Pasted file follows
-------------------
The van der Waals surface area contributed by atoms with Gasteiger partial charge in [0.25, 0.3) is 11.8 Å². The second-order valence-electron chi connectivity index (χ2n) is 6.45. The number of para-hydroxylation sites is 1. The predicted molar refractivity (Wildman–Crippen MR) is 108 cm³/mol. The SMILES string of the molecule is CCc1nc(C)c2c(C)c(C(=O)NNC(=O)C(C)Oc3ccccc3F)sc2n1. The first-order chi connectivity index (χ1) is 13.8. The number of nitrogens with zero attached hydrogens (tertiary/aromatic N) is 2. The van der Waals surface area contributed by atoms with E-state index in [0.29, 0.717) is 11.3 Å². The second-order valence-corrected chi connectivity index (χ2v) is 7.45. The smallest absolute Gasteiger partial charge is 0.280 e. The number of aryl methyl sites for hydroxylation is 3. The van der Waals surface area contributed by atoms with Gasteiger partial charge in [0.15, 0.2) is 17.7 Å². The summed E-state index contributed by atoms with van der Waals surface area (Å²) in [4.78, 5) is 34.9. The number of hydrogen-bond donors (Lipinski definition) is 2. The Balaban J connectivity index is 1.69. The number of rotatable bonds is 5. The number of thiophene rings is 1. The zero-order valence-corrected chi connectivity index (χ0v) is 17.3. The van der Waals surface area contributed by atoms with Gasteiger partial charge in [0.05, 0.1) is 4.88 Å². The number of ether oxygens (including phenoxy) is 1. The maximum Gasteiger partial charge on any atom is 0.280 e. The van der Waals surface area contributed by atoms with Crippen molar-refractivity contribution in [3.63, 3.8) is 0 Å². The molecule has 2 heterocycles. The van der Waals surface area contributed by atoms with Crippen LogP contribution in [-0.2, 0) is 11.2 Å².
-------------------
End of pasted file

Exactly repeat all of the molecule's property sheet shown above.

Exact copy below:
The van der Waals surface area contributed by atoms with Gasteiger partial charge in [0.25, 0.3) is 11.8 Å². The second-order valence-electron chi connectivity index (χ2n) is 6.45. The number of para-hydroxylation sites is 1. The predicted molar refractivity (Wildman–Crippen MR) is 108 cm³/mol. The SMILES string of the molecule is CCc1nc(C)c2c(C)c(C(=O)NNC(=O)C(C)Oc3ccccc3F)sc2n1. The first-order chi connectivity index (χ1) is 13.8. The number of nitrogens with zero attached hydrogens (tertiary/aromatic N) is 2. The van der Waals surface area contributed by atoms with E-state index in [0.29, 0.717) is 11.3 Å². The second-order valence-corrected chi connectivity index (χ2v) is 7.45. The smallest absolute Gasteiger partial charge is 0.280 e. The number of aryl methyl sites for hydroxylation is 3. The van der Waals surface area contributed by atoms with Gasteiger partial charge in [0.15, 0.2) is 17.7 Å². The summed E-state index contributed by atoms with van der Waals surface area (Å²) in [4.78, 5) is 34.9. The number of hydrogen-bond donors (Lipinski definition) is 2. The Balaban J connectivity index is 1.69. The number of rotatable bonds is 5. The number of thiophene rings is 1. The zero-order valence-corrected chi connectivity index (χ0v) is 17.3. The van der Waals surface area contributed by atoms with Gasteiger partial charge in [0.05, 0.1) is 4.88 Å². The number of ether oxygens (including phenoxy) is 1. The maximum Gasteiger partial charge on any atom is 0.280 e. The van der Waals surface area contributed by atoms with Crippen molar-refractivity contribution in [3.63, 3.8) is 0 Å². The molecule has 2 heterocycles. The van der Waals surface area contributed by atoms with Crippen LogP contribution in [-0.2, 0) is 11.2 Å².